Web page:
How calcium can clog a cesspit

What do you do with a cesspool clogged by calcium? How do you gauge a good home? A good living space is clean, secure, healthy, and sanitized. When you retire from a day of hard work, you want to go home to a place that is pleasant—your sanctuary. To a homeowner, it can be taxing to maintain your own property. Apart from the mortgage, you have to prepare for your repairs and replacements. One of the most important elements to care for in your property is your cesspit. A cesspit is an old version of the modern septic system. It is similar to the septic system but it doesn’t have an outflow pipe. Instead, it is surrounded by perforations that allow the pre-treated effluent to flow into the surrounding soil absorption system. Normally, it collects the raw wastewater that your household produces. Then, the anaerobic bacteria breakdown the solid waste materials until the clear effluent could safely return to the environment.
Like any system, a cesspit can encounter many problems like clogs. Below are some of the causes of cesspit clogs:

• Invasive roots
Trees and other hardwood plants are living organisms that need a consistent flow of nutrients and water. The closest source is your cesspit. When the roots invade the cesspit, they crack the outer walls. This makes rainwater and sediments enter the system, clogging the treatment process.

• Excess water load
Excess water load from heavy rains, washing machines, and dishwashers causes clogging in the cesspit. It stirs up the solid waste materials, retarding their decomposition. The solid waste materials remain in the cesspit and stay there and clog the system. The solid wastes clog the perforations around the cesspit. They are even pushed into the soil and cause clogs and failure.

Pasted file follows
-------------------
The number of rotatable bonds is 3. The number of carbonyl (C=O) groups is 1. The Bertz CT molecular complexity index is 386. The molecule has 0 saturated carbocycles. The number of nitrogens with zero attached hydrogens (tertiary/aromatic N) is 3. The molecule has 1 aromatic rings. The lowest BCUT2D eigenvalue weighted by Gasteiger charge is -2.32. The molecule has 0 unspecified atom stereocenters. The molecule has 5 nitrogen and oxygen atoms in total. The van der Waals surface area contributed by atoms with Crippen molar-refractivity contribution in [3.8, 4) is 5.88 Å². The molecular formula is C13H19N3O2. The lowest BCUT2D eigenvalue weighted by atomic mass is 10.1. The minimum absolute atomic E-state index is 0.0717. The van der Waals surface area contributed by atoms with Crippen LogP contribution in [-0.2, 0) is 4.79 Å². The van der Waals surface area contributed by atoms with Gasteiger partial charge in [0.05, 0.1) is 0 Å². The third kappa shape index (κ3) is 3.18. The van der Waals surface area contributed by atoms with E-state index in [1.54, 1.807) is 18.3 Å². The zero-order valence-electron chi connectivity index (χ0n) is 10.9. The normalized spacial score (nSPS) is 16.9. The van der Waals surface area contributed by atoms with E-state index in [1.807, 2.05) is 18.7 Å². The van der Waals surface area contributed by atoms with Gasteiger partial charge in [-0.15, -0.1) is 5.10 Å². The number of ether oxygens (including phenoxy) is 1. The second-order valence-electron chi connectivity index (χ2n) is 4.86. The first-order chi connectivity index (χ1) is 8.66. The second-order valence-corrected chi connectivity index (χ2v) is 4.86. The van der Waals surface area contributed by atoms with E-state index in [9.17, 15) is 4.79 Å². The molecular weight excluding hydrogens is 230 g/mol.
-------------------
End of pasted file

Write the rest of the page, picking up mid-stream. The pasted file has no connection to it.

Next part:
• Soil compaction
Treating the cesspit area as a storage facility, a driveway, or a parking lot is not a good thing. It subjects the cesspit’s components to heavy weight. It then breaks the cesspit’s parts, allowing debris to enter the system and leaks to cause wastewater backflow.

• Improper waste disposal
There are homeowners who carelessly dispose non-biodegradable materials into toilets and drains. They sometimes use waste disposal units thinking they crush the plastic or grease particles but these still remain non-biodegradable. The bacteria are not able to decompose these substances so they stay in the cesspit to clog everything.

• Ettringite formulation
Calcium sulfoaluminate or ettringite accumulate on the cement reinforcement of the cesspit. The main cause of this is the anaerobic digestion (fermentation) by the thiocillus bacterium. The byproduct of this is hydrogen sulfide gas that fills the headspace of the water line. It then dissolves in water to form sulfuric acid. The sulfuric acid forms ettringite and this corrodes the cement reinforcement of the cesspit. Once the reinforcement is eaten up, the metal components are liable to deteriorate. When the metal parts are deteriorated, excess water and debris enter the system. Leaks will then occur and prevent raw wastewater from being treated properly.

Knowing how calcium can clog a cesspit can help you become a more savvy homeowner and will also help you find ways to make the system more effective. Talk to your septic expert about installing an aeration system that could counter the formation of sulfuric acid. Additional oxygen in the cesspit will fill the headspace instead of hydrogen sulfide. The thiocillus bacteria will still produce hydrogen sulfide but it will only be in low levels. In the end, ettringite will not be formed on the cement reinforcement of the system anymore and the metal components will be protected from heavy deterioration.

You should use a biological additive and consult with with your septic expert so that the system will always be optimal. Regular maintenance can keep your cesspit flowing for decades to come. Ultimately, caring for your cesspit will help make your home an ideal place to live in.